This article in the Guardian argues that most European countries were not as well prepared as some Asian countries because:

(1) There was no recent experience of a serious epidemic in the country, causing leaders to subconsciously underestimate the seriousness of the threat:

There is a chance some politicians in the US and Europe, lulled by decades of stability in their countries after the second world war – decades in which they have waged war overseas but never seen life totally upended at home – simply didn’t want to recognise the threat.

"People are not terribly good at estimating risk. Wishful thinking, overestimation of resources, and other factors can cloud our judgment of risk. This may have happened during the current pandemic," Taylor said.

(2) There is a potential political cost for a government if they invest resources by precaution and the risk doesn't materialize:

"The challenge faced by government is whether and when to act on a health threat. If you act swiftly and the outbreak isn’t as bad as feared, then government gets criticised for overreacting. If you adopt a wait-and-see approach and move too slowly, then government gets criticised for underreacting," says Steve Taylor, professor at the University of British Columbia and author of The Psychology of Pandemics.

As an example of point (2), during the 2009 H1N1 flu pandemic Roselyne Bachelot was Minister of Health in the French government. She purchased 94 million vaccines, but only a small proportion turned out to be actually used. As a result she was widely criticized for wasting public money. I assume that there are other examples of this kind, where a politician loses some political points because they made a safe but costly decision.

It seems that when an epidemic threat presents itself a government must make a call between:

  • Taking the threat seriously and therefore mobilizing important resources for an overall unlikely epidemic crisis, with a high risk to appear as overreacting and wasting public money.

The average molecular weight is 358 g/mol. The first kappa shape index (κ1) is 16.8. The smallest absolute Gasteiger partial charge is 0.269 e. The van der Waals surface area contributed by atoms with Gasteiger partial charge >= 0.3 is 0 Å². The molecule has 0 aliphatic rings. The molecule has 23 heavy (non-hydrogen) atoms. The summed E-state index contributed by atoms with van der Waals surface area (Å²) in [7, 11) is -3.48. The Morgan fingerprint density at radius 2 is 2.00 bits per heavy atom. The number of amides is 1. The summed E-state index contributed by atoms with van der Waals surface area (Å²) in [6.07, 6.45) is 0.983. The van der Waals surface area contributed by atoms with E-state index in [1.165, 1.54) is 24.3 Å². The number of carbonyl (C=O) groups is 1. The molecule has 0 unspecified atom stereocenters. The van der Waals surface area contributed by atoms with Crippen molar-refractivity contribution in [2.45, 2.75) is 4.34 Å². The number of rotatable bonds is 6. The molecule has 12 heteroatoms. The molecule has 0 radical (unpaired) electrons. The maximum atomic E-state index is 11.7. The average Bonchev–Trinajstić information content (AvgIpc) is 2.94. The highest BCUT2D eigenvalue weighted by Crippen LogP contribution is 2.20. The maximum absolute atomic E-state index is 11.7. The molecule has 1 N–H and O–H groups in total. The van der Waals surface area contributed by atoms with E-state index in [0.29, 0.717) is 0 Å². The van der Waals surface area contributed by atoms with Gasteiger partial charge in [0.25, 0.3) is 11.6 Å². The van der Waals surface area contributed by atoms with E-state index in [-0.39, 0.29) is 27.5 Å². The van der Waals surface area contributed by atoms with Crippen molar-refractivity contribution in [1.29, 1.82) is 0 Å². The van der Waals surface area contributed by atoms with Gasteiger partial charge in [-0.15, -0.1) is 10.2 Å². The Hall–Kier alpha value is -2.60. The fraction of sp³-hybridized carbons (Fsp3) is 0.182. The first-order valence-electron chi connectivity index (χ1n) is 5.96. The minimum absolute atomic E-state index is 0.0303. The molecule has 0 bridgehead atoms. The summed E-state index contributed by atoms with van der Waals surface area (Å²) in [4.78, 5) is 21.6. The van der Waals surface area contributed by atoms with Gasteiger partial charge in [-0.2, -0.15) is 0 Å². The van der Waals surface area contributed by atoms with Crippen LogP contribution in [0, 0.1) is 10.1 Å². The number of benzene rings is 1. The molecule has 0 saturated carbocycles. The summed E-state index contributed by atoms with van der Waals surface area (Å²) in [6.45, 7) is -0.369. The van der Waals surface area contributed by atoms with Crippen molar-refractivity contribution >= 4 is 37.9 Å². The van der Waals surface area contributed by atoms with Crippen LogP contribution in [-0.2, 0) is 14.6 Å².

• Taking minimal conservative measures, which is unlikely to be sufficient if the crisis materializes. However this will likely appear as the "normal" choice to make, since nobody could objectively have anticipated the intensity of the crisis.

Assuming a country where the citizens are not particularly educated about the cost/benefit ratio of public health decisions (typically they didn't experience any health disaster recently), is it even possible for a rational political leader to choose the safest option?

Note: since my conclusion is rather depressing, I'm sincerely happy to have answers which point out flaws in the above reasoning :)

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    This is interesting, but I fail to see the actual question here. Is it "is it even possible for a rational political leader to choose the safest option?"? If yes, it is very hard to answer without a lot of speculation. Actually I feel that the whole post is more like a good answer rather than an actual question. – Alexei Mar 23 at 6:37
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    I'm sorry, but giving recommendations for how political leaders should behave is always a matter of debate and personal opinion. Politics Stack Exchange is not a good platform for opinion-based questions. You might want to ask this on a more discussion-oriented website. – Philipp Mar 23 at 10:06
  • I understand, I guess I was more or less hoping that I was missing something and that somebody would point it out as an answer. – Erwan Mar 23 at 12:58

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